Several recent initiatives by the Adventist Development and Relief Agency (ADRA) in Rwanda are set to benefit those with the greatest need, especially refugees. The humanitarian agency of the Seventh-day Adventist Church has recently provided or supported important training in order to remain faithful to its stated purpose of “serving humanity so all may live as God intended.”
Below are two of the latest examples.
ProFuturo Connected Learning Project
ProFuturo is a connected learning project implemented by ADRA Rwanda with financial support from the ProFuturo company, based in Spain, in partnership with the United Nations High Commissioner for Refugees (UNHCR).
The project has been operating in Mahama refugee camp primary schools and host communities since May 2021. The project's main activity is to assist teachers and learners of upper primary level to teach and learn using donated digital devices (servers, tablets, routers, projectors) and other tools.
Against this background, ADRA Rwanda has helped train more than 120 teachers in innovative skills, educational transformation, and digital education. ADRA has assisted them in class teaching with the aforementioned devices and related platforms.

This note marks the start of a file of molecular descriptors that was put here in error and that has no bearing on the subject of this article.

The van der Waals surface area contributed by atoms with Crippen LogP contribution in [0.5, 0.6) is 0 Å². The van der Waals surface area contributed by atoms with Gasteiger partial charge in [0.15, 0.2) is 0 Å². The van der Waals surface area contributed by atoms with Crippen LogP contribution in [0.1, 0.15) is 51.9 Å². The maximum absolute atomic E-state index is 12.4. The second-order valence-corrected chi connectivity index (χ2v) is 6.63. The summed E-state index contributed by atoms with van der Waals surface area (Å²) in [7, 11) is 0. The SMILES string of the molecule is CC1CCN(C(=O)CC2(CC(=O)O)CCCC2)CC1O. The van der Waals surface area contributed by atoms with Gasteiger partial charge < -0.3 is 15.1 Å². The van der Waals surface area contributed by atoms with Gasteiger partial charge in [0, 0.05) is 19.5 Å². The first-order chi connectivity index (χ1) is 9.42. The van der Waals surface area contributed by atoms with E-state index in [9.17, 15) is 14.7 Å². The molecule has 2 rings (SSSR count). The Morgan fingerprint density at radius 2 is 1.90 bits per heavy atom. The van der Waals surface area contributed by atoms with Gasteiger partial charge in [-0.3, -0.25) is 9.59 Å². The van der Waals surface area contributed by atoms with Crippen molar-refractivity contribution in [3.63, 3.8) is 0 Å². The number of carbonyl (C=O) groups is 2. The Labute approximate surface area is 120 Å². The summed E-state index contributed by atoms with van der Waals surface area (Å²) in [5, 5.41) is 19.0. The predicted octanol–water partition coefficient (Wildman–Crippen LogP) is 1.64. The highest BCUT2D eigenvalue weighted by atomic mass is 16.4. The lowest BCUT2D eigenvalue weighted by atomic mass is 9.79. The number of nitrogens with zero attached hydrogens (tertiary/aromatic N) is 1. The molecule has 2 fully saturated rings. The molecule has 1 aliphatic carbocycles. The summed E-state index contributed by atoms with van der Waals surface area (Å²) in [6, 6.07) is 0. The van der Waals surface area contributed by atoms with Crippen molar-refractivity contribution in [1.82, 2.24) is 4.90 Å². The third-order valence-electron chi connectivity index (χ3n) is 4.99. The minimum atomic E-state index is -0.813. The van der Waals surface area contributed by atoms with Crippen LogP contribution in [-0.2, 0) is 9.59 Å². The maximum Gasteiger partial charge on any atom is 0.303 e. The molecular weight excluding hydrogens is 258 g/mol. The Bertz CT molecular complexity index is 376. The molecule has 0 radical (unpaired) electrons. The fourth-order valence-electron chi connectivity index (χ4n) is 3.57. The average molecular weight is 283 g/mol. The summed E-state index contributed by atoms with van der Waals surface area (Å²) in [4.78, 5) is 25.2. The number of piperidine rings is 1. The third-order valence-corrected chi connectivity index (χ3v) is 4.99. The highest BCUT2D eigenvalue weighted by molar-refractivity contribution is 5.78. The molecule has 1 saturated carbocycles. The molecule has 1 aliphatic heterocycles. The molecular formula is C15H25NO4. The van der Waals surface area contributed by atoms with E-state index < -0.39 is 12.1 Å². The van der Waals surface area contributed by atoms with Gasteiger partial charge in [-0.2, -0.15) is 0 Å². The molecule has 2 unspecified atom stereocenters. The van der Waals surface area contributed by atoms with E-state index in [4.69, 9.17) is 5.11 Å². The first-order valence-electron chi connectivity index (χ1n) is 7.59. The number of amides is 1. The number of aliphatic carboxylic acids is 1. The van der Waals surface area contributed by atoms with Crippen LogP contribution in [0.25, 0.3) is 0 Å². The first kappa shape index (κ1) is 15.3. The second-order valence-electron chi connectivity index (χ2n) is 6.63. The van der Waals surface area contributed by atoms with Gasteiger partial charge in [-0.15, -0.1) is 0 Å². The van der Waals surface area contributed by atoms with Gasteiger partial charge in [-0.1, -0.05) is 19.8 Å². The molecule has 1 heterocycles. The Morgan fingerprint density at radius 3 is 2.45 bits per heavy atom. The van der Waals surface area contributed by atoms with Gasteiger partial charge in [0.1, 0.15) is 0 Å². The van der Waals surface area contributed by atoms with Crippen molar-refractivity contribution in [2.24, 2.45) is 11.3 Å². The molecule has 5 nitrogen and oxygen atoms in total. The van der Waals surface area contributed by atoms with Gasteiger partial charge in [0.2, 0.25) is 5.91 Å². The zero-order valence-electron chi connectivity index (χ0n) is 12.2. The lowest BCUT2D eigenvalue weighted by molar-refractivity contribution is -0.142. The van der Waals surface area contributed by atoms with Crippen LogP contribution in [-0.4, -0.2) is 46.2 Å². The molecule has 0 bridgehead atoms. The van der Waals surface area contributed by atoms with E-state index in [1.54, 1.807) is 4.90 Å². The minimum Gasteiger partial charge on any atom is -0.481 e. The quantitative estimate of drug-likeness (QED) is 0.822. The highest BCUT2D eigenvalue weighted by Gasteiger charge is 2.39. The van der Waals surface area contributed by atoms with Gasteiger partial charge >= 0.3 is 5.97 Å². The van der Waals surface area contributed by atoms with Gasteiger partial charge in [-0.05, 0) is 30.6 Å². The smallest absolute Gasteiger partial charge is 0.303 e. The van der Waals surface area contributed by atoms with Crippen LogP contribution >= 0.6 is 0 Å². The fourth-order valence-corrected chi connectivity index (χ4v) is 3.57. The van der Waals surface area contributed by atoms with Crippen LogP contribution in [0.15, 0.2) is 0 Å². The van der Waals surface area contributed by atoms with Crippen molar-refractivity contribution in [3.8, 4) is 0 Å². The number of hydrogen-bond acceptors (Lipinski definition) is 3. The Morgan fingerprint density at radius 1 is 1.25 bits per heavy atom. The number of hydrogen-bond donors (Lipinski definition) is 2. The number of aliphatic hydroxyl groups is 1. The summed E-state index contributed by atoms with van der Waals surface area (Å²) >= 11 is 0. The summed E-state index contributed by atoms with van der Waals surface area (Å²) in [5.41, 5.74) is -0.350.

“To empower the school officials with skills to implement, follow up, and evaluate the digital teaching and learning process, ADRA Rwanda (through ProFuturo and with the presence of some officials from the UNHCR) conducted a five-day training in late December 2021,” ADRA Rwanda leaders said. Head teachers, deans of studies, data managers, sector education inspectors, and education coordinators and facilitators attended.
Nutrition, Health, and Hygiene
Earlier in December 2021, ADRA Rwanda, in collaboration with the World Food Programme (WFP), through the Warehouse Management and School Feeding Project, conducted a two-day training on nutrition, health, and hygiene in the Rubavu District.
“The purpose of this training was to strengthen and equip the staff for improved performance in their day-to-day work while serving the beneficiaries,” ADRA Rwanda leaders said. The training also aimed at enhancing the staff capacity in dealing with gender-related issues in health and hygiene, particularly for boys and girls at different ages, but also for men and women.
During the training, the staff was oriented on proper and recommended food handling and management practices, ADRA leaders reported. “With the acquired knowledge and skills, the staff committed to excel in their duties by adopting and applying what they have learned,” they said.